2/18/2020 8:46:28 AM
By Heather Sullivan
Each spring, before most trees begin leafing out, bottomland forests in East-Central and Southeast Mississippi have a flower display that can only be described as epic. Starting in late February and continuing through April, Atamasco lilies crowd the forest floor by the thousands. Also called Easter lilies by the locals, these glorious, large, white flowers dance in the spring breezes. Other common names include: rain lily, fairy lily, prairie lily, and stagger lily. The scientific name Zephyranthes atamasca alludes to a zephyr, which is a gentle western wind that brings the spring season. Atamasco is a Native American word that has two origin stories: one being described to mean under grass, in reference to the location of the bulb under grass-like leaves, and the other meaning stained with red.
Each plant has a solitary, funnel-shaped flower measuring approximately 3½ inches in length on a foot-long flower stalk and a rosette of bright green, narrow leaves. The outer tips of the flower acquire a rosy tint as the flower ages. The fruit is a three-angled capsule with many flat, papery, black seeds. The plants disappear completely by the time the summer heat comes, but, like Narcissus, will emerge the following spring, having stored energy during their brief season in the sun.
Atamasco lilies occur in rich, moist hardwood forests, along streams and creeks, on ravine slopes, and in low pastures. It is predominantly seen in bottomland hardwood forests associated with prairies. Other rare species that share this habitat include Turk’s cap lily, purple fringeless orchid, Oglethorpe’s oak, southern meadowrue, nutmeg hickory, and lesser ladies’ tresses orchid.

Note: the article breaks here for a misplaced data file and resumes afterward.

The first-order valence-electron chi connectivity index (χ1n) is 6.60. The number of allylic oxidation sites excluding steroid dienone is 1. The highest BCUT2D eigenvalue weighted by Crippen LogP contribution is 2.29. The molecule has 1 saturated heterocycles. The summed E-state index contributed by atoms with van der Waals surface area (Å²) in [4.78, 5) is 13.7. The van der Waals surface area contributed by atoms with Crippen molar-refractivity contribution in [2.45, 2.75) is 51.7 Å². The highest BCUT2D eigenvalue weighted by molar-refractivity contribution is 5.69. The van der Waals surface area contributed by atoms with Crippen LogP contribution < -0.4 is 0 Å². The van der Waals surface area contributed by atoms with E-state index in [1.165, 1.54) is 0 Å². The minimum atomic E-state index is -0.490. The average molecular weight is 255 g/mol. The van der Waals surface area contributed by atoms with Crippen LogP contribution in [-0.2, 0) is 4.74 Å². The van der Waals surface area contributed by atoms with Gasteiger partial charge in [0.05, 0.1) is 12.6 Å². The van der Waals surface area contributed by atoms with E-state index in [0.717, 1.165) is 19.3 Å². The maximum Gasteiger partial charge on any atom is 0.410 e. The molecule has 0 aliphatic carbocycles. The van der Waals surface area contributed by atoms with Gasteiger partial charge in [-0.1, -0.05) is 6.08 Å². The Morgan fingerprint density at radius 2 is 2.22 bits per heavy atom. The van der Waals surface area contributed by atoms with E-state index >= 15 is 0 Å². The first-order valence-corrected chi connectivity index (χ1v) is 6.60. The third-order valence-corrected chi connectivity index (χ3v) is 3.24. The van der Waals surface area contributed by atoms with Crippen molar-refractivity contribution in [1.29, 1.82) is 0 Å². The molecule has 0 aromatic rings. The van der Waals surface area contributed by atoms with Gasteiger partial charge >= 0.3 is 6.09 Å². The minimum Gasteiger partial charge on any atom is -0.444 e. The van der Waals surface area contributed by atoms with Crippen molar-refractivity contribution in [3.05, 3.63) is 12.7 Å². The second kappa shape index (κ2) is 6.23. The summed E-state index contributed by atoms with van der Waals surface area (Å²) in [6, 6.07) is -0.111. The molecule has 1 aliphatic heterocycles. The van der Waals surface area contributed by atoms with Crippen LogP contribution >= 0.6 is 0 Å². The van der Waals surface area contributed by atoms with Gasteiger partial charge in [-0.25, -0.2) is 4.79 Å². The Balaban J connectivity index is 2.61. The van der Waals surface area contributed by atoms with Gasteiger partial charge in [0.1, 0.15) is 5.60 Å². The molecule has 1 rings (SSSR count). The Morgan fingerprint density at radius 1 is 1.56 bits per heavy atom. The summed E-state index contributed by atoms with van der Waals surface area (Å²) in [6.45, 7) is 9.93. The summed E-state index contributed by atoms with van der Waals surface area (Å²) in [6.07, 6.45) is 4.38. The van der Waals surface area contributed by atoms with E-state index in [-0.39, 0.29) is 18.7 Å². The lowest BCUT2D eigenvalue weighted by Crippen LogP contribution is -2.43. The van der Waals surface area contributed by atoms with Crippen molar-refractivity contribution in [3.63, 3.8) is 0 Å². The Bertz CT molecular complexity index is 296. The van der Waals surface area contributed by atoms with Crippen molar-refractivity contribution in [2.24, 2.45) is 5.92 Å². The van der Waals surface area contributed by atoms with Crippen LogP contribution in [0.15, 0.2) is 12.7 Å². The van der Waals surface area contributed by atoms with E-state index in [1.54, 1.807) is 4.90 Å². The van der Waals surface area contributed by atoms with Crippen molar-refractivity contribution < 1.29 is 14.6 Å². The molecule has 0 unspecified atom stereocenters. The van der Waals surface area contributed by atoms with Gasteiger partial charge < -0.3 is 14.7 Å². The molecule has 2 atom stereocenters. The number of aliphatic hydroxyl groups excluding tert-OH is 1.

Atamasco lilies range along the Gulf Atlantic Seaboard from Mississippi to Maryland. Mississippi populations are the western-most populations in the United States and extend from Greene County north through Lauderdale County and west to Smith and Scott counties. Because of its limited range in Mississippi, Atamasco lily was added to the Mississippi Natural Heritage Program Tracked Species list in 2013. Thirty-one populations are found in the state.
The first Europeans to encounter this species were the settlers of James-town in the 1600s. Soon, it was in cultivation in European gardens like many American plants. Parkinson, in his 1629 book, “A Garden of Pleasant Flowers,” noted “The Indians in Virginia do call it Attamusco….We for brevity do call it Narcissus Virgineus, that is, the Daffodil of Virginia.”
To this day, many homeowners grow Atamasco lilies in their gardens. It is best to grow this plant from seed rather than trying to transplant the plant. Sow the seeds on the soil surface of a container and lightly cover them. By the second year, they will be mature enough to plant outdoors. The lilies are naturally found in shaded areas; be sure to plant in an area that gets at least afternoon shade. Atamasco lily is not hardy where the ground freezes in winter, although this is hardly an issue in the deep South. Late, heavy frosts can damage the leaves, which in turn can kill the plant through starvation.
The common name, “stagger lily,” is derived from the effect this plant has on horses. Horses will develop “staggers” (a cerebrospinal disease) from eating the leaves or bulbs. All parts of the plant are known to contain several toxic alkaloids. The bitterness of the alkaloids prevents most animals from eating the lilies, even accidentally.
To personally experience a beautiful display of Atamasco lily, you can join the Mississippi Native Plant Society on its first field trip of the year and visit a population in Bienville National Forest. All are welcome to come on this trip, which is usually scheduled for the middle of March. For more information visit, mississippinativeplantsociety.org.
Heather Sullivan is Heritage Botanist at MDWFP’s Mississippi Museum of Natural Science.